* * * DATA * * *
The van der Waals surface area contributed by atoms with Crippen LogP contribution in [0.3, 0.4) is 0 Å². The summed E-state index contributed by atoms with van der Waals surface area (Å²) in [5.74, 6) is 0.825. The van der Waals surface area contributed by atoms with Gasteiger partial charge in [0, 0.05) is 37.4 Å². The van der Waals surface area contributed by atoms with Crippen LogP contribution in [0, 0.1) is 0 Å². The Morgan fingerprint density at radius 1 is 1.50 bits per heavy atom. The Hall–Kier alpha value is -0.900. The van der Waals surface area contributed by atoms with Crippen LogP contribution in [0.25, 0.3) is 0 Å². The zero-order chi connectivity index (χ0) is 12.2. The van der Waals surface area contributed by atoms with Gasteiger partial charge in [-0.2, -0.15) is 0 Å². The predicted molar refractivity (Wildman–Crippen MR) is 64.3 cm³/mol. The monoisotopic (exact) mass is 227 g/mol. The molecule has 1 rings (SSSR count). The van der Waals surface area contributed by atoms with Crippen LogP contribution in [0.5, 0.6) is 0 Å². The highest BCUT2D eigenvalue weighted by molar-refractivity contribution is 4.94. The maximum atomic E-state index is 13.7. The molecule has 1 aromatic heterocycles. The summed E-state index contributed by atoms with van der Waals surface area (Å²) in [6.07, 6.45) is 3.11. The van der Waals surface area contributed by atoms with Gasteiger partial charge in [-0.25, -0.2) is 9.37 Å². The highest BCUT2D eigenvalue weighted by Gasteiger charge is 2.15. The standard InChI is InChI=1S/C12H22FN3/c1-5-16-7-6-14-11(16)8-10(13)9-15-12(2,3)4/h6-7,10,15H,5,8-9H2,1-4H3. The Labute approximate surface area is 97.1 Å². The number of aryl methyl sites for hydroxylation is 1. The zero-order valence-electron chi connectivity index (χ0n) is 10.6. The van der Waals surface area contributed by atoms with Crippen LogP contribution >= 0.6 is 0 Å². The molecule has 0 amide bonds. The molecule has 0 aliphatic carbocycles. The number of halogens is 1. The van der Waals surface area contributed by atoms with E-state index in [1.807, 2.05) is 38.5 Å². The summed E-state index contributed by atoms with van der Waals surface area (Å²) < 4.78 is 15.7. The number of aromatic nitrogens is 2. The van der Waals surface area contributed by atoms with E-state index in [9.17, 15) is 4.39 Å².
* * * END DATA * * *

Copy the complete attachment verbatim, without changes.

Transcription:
The van der Waals surface area contributed by atoms with Crippen LogP contribution in [0.3, 0.4) is 0 Å². The summed E-state index contributed by atoms with van der Waals surface area (Å²) in [5.74, 6) is 0.825. The van der Waals surface area contributed by atoms with Gasteiger partial charge in [0, 0.05) is 37.4 Å². The van der Waals surface area contributed by atoms with Crippen LogP contribution in [0, 0.1) is 0 Å². The Morgan fingerprint density at radius 1 is 1.50 bits per heavy atom. The Hall–Kier alpha value is -0.900. The van der Waals surface area contributed by atoms with Crippen LogP contribution in [0.25, 0.3) is 0 Å². The zero-order chi connectivity index (χ0) is 12.2. The van der Waals surface area contributed by atoms with Gasteiger partial charge in [-0.2, -0.15) is 0 Å². The predicted molar refractivity (Wildman–Crippen MR) is 64.3 cm³/mol. The monoisotopic (exact) mass is 227 g/mol. The molecule has 1 rings (SSSR count). The van der Waals surface area contributed by atoms with Crippen LogP contribution in [0.5, 0.6) is 0 Å². The highest BCUT2D eigenvalue weighted by molar-refractivity contribution is 4.94. The maximum atomic E-state index is 13.7. The molecule has 1 aromatic heterocycles. The summed E-state index contributed by atoms with van der Waals surface area (Å²) in [6.07, 6.45) is 3.11. The van der Waals surface area contributed by atoms with Gasteiger partial charge in [-0.25, -0.2) is 9.37 Å². The highest BCUT2D eigenvalue weighted by Gasteiger charge is 2.15. The standard InChI is InChI=1S/C12H22FN3/c1-5-16-7-6-14-11(16)8-10(13)9-15-12(2,3)4/h6-7,10,15H,5,8-9H2,1-4H3. The Labute approximate surface area is 97.1 Å². The number of aryl methyl sites for hydroxylation is 1. The zero-order valence-electron chi connectivity index (χ0n) is 10.6. The van der Waals surface area contributed by atoms with Crippen LogP contribution >= 0.6 is 0 Å². The molecule has 0 amide bonds. The molecule has 0 aliphatic carbocycles. The number of halogens is 1. The van der Waals surface area contributed by atoms with E-state index in [1.807, 2.05) is 38.5 Å². The summed E-state index contributed by atoms with van der Waals surface area (Å²) < 4.78 is 15.7. The number of aromatic nitrogens is 2. The van der Waals surface area contributed by atoms with E-state index in [9.17, 15) is 4.39 Å².